|“His Master’s Voice” is the name of the 1898 painting by
Francis Barraud, who discovered that Nipper would run to the
horn of the cylinder player whenever he played a recording of
his deceased brother, who had owned Nipper before he died.
Berliner had invented the phonograph record and Johnson had been making Gramophones to play these discs. First they combined their patents to form the Consolidated Talking Machine Company before changing its name.
According to the WikiWackyWoo:
There are different accounts as to how the name came about. RCA historian Fred Barnum gives various possible origins of the “Victor” name: in “His Master’s Voice” In America, he writes, “One story claims that Johnson considered his first improved Gramophone to be both a scientific and business ‘victory.’ A second account is that Johnson emerged as the ‘Victor’ from the lengthy and costly patent litigations involving Berliner and Frank Seaman’s Zonophone. A third story is that Johnson’s partner, Leon Douglass, derived the word from his wife’s name ‘Victoria.’ Finally, a fourth story is that Johnson took the name from the popular ‘Victor’ bicycle, which he had admired for its superior engineering. Of these four accounts the first two are the most generally accepted.” Perhaps coincidentally, the first use of the Victor title on a letterhead, on March 28, 1901, was only nine weeks after the death of British Queen Victoria.
|Harry Nilsson, one of my favourite artists, signed with RCA in 1966.
In 1926 Johnson sold his shares to a bank, which flipped the stock 3 years later to the Radio Corporation of America, which is how the company became known as RCA Victor.
The Wiki also details how many companies we know of today were spun out of the original 1901 Victor founding:
Victor and its executives became extremely wealthy by the 1920s and in doing so were able to establish markets outside of the original Camden, NJ base of operations. Having established a hand-shake agreement with Emile Berliner in forming Victor Talking Machine Co, Berliner was sent from the U.S to manage the remaining holdings of the Gramophone Co. (a company in which Victor owned a significant portion in part due to patent pooling agreements, and Victor’s success in its first two decades). Eventually, this meant that Victor (in addition to owning studios, offices, and plants in Camden, New York City, California, South America) also owned controlling interests in the Gramophone Company of Canada and England, as well as the Deutsche Gramophone Co. in Europe. Soon, Victor formed the Victor Company of Japan (JVC), founded in 1927. As Radio Corporation of America acquired Victor, the Gramophone Co. in England became EMI giving RCA a controlling interest in Victor, JVC, Columbia (UK), and EMI. During World War II, JVC severed its ties to RCA and today remains one of the oldest and most successful Japanese record labels as well as an electronics giant. Meanwhile, RCA sold its remaining shares in EMI during this time. Today the “His Master’s Voice” trademark in music is split amongst several companies including JVC (in Japan), HMV (in the UK), and RCA (in the US).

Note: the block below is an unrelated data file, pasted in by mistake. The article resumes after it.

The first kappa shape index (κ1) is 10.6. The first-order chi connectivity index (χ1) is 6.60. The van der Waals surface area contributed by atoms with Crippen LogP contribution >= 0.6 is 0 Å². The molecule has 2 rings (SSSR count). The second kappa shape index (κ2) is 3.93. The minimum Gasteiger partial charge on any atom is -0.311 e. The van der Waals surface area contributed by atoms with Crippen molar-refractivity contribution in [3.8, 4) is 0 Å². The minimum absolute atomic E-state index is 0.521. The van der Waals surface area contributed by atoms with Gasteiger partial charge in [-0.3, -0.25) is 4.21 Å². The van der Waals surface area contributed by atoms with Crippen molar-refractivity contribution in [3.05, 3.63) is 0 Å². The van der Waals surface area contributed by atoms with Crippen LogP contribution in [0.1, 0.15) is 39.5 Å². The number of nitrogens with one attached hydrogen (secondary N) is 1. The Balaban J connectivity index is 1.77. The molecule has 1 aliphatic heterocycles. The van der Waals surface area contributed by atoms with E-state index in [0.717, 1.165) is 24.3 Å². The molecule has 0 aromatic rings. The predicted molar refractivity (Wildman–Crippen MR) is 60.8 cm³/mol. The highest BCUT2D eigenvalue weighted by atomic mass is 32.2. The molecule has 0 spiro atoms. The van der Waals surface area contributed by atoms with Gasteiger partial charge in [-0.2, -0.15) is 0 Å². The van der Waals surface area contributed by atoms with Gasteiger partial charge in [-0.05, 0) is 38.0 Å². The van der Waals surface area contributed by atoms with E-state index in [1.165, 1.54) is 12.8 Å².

Any excuse to play Harry Nilsson: